UT Austin's Turrell Skyspace makes its debut

The latest work in The University of Texas at Austin’s Landmarks public art program made its debut Oct. 19 – Artist James Turrell’s new Skyspace called “The Color Inside.” The installation is located on the roof of the Student Activity Center.

The Landmarks website describes “The Color Inside” as follows:

"High above the center of the busy university campus, the Skyspace provides a quiet and airy chamber for contemplation. Turrell’s Skyspace is an elliptical structure of white plaster with an oculus in the ceiling that allows light to penetrate the space. A black basalt bench surrounds the interior, providing a reclined seat from which to contemplate the sky. Custom LEDlights illuminate the interior and exterior of the Skyspace. Daily, at dawn and dusk, the lights are programmed to change in intensity and color, simultaneously altering the appearance of the sky through the oculus."

Photo credit: Florian Holzherr 

The Skyspace accommodates 25 people at a time. Free reservations will be required for the first few weeks; then the Skyspace will become available for walk-in viewing. The optimal viewing times to experience Turrell’s art are at sunrise and sunset, during light sequences that last about an hour.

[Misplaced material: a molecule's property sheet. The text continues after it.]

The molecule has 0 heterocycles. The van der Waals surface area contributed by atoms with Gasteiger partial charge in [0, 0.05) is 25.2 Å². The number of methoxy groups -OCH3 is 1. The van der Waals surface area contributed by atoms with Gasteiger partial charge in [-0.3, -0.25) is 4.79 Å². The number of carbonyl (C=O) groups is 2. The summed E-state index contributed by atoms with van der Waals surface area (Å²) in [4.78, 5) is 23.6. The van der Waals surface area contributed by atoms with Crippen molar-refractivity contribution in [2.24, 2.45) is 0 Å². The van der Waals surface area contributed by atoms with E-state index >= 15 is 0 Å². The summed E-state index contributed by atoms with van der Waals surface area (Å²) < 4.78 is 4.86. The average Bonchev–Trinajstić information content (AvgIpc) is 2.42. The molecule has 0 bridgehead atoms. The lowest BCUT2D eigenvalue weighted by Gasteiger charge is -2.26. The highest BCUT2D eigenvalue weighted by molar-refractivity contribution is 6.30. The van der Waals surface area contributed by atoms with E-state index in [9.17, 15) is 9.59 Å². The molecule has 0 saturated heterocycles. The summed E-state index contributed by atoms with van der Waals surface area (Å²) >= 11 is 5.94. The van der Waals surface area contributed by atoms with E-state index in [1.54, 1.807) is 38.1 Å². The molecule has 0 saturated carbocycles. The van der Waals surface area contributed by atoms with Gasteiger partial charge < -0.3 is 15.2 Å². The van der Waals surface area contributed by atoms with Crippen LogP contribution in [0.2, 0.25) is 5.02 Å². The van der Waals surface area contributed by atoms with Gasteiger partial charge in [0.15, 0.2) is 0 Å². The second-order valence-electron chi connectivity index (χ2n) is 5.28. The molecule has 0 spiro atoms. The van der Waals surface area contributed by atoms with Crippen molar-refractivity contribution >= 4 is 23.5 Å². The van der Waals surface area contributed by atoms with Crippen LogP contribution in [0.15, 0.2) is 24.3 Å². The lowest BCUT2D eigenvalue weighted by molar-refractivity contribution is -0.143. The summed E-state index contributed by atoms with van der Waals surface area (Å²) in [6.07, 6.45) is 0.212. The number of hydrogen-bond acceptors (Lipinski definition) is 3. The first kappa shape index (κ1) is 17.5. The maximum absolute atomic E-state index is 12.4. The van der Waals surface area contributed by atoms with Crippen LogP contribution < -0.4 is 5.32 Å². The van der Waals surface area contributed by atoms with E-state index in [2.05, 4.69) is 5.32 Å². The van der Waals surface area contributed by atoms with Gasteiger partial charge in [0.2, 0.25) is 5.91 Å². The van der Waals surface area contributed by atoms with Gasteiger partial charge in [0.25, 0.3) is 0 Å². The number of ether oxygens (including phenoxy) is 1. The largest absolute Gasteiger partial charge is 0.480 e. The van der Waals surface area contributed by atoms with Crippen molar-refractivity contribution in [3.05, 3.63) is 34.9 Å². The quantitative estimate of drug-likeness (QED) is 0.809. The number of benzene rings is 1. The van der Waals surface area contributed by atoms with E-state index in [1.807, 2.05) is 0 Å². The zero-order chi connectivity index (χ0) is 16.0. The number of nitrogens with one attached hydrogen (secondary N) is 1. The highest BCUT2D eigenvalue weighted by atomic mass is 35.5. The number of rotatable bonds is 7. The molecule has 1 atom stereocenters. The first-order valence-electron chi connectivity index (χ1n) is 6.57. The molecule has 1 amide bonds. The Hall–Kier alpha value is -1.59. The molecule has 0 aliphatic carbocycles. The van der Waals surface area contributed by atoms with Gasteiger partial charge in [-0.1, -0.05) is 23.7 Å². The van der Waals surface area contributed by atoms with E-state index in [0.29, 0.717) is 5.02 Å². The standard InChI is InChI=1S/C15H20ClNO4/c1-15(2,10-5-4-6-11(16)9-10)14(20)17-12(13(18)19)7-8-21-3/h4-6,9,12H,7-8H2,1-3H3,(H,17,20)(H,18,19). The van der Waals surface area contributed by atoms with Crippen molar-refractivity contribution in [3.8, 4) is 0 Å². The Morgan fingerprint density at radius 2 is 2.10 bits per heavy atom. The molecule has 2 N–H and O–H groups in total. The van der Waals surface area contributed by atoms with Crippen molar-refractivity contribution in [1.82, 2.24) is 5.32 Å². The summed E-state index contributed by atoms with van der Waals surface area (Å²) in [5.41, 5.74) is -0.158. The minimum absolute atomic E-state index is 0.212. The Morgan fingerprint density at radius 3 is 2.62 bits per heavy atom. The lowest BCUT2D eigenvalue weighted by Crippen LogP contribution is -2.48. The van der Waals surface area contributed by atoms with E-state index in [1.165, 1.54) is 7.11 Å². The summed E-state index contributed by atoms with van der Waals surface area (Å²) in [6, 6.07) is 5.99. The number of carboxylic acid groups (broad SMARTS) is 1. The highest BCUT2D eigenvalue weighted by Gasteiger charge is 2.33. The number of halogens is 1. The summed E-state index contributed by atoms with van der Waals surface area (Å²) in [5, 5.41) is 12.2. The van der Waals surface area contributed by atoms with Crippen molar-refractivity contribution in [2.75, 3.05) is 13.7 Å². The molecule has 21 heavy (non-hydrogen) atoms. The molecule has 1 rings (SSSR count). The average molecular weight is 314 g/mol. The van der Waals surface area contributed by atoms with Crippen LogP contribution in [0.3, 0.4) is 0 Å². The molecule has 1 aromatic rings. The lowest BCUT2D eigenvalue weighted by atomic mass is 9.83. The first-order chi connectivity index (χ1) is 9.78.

Q & A with Artist James Turrell. Photo credit: Sandy Carson

The Turrell Skyspace was made possible through UT Austin’s Landmarks public art program. Launched in 2008, its projects are located throughout UT Austin’s main campus where they are viewed by thousands of people every day.

The program draws upon private philanthropy to maintain its collection and to support public outreach and education. Its projects have been integrated into curricula across various disciplines and offer many students their first point of engagement with great works of art. Combined with a range of educational resources, Landmarks turns the university’s 350-acre landscape into a campus-wide classroom for more than 70,000 faculty, staff and students.

To read more about Landmarks, visit www.landmarks.utexas.edu.

Photo credit: Florian Holzherr